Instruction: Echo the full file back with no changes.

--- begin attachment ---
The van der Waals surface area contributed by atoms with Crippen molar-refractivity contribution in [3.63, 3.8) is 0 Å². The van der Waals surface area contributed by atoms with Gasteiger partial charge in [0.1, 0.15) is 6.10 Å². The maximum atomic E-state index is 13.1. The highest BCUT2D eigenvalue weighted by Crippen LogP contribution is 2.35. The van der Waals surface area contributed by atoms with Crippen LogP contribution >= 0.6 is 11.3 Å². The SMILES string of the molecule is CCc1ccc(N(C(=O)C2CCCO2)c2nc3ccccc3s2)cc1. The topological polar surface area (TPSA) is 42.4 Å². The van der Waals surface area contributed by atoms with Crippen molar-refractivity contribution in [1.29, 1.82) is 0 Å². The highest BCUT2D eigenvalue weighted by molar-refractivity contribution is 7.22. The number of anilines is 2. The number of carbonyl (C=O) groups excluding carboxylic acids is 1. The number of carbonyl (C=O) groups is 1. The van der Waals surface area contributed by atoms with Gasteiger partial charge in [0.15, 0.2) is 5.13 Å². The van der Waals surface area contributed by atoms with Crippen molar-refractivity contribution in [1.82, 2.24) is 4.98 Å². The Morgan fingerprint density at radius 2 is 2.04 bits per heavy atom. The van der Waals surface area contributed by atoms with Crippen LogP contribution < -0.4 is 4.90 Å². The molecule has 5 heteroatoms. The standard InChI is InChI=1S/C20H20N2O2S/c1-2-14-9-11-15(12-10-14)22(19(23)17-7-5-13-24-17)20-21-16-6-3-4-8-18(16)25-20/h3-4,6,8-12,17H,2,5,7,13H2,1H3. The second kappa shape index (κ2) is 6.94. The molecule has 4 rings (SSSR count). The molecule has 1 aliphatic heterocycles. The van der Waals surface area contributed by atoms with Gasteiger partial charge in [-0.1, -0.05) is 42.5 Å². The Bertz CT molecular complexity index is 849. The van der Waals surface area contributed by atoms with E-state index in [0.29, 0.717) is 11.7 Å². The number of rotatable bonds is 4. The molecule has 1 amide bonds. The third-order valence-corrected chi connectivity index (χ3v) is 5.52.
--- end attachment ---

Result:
The van der Waals surface area contributed by atoms with Crippen molar-refractivity contribution in [3.63, 3.8) is 0 Å². The van der Waals surface area contributed by atoms with Gasteiger partial charge in [0.1, 0.15) is 6.10 Å². The maximum atomic E-state index is 13.1. The highest BCUT2D eigenvalue weighted by Crippen LogP contribution is 2.35. The van der Waals surface area contributed by atoms with Crippen LogP contribution >= 0.6 is 11.3 Å². The SMILES string of the molecule is CCc1ccc(N(C(=O)C2CCCO2)c2nc3ccccc3s2)cc1. The topological polar surface area (TPSA) is 42.4 Å². The van der Waals surface area contributed by atoms with Crippen molar-refractivity contribution in [1.29, 1.82) is 0 Å². The highest BCUT2D eigenvalue weighted by molar-refractivity contribution is 7.22. The number of anilines is 2. The number of carbonyl (C=O) groups excluding carboxylic acids is 1. The number of carbonyl (C=O) groups is 1. The van der Waals surface area contributed by atoms with Gasteiger partial charge in [0.15, 0.2) is 5.13 Å². The van der Waals surface area contributed by atoms with Crippen molar-refractivity contribution in [1.82, 2.24) is 4.98 Å². The Morgan fingerprint density at radius 2 is 2.04 bits per heavy atom. The van der Waals surface area contributed by atoms with Crippen LogP contribution < -0.4 is 4.90 Å². The molecule has 5 heteroatoms. The standard InChI is InChI=1S/C20H20N2O2S/c1-2-14-9-11-15(12-10-14)22(19(23)17-7-5-13-24-17)20-21-16-6-3-4-8-18(16)25-20/h3-4,6,8-12,17H,2,5,7,13H2,1H3. The second kappa shape index (κ2) is 6.94. The molecule has 4 rings (SSSR count). The molecule has 1 aliphatic heterocycles. The van der Waals surface area contributed by atoms with Gasteiger partial charge in [-0.1, -0.05) is 42.5 Å². The Bertz CT molecular complexity index is 849. The van der Waals surface area contributed by atoms with E-state index in [0.29, 0.717) is 11.7 Å². The number of rotatable bonds is 4. The molecule has 1 amide bonds. The third-order valence-corrected chi connectivity index (χ3v) is 5.52.